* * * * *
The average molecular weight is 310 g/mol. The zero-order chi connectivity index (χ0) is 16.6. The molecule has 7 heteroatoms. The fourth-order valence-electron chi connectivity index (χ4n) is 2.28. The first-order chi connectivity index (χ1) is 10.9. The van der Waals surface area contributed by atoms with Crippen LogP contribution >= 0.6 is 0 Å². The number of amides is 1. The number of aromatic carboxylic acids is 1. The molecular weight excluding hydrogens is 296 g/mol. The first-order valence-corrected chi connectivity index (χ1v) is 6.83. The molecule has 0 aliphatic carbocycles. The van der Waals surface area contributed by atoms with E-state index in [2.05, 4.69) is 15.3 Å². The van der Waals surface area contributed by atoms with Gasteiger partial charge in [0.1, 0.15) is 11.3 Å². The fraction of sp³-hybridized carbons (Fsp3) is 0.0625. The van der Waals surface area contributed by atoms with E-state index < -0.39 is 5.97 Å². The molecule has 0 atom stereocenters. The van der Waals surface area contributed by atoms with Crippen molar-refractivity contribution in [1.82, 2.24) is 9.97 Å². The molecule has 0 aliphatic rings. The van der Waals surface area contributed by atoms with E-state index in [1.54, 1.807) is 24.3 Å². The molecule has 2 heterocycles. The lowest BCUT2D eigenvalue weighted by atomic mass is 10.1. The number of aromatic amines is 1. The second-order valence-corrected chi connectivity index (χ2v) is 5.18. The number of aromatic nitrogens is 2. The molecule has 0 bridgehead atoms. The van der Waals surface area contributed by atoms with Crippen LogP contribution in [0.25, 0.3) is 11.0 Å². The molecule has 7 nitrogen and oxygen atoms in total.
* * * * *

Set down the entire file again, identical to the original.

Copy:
The average molecular weight is 310 g/mol. The zero-order chi connectivity index (χ0) is 16.6. The molecule has 7 heteroatoms. The fourth-order valence-electron chi connectivity index (χ4n) is 2.28. The first-order chi connectivity index (χ1) is 10.9. The van der Waals surface area contributed by atoms with Crippen LogP contribution >= 0.6 is 0 Å². The number of amides is 1. The number of aromatic carboxylic acids is 1. The molecular weight excluding hydrogens is 296 g/mol. The first-order valence-corrected chi connectivity index (χ1v) is 6.83. The molecule has 0 aliphatic carbocycles. The van der Waals surface area contributed by atoms with E-state index in [2.05, 4.69) is 15.3 Å². The van der Waals surface area contributed by atoms with Gasteiger partial charge in [0.1, 0.15) is 11.3 Å². The fraction of sp³-hybridized carbons (Fsp3) is 0.0625. The van der Waals surface area contributed by atoms with E-state index < -0.39 is 5.97 Å². The molecule has 0 atom stereocenters. The van der Waals surface area contributed by atoms with Crippen molar-refractivity contribution in [1.82, 2.24) is 9.97 Å². The molecule has 0 aliphatic rings. The van der Waals surface area contributed by atoms with E-state index in [1.54, 1.807) is 24.3 Å². The molecule has 2 heterocycles. The lowest BCUT2D eigenvalue weighted by atomic mass is 10.1. The number of aromatic amines is 1. The second-order valence-corrected chi connectivity index (χ2v) is 5.18. The number of aromatic nitrogens is 2. The molecule has 0 bridgehead atoms. The van der Waals surface area contributed by atoms with Crippen LogP contribution in [0.25, 0.3) is 11.0 Å². The molecule has 7 nitrogen and oxygen atoms in total.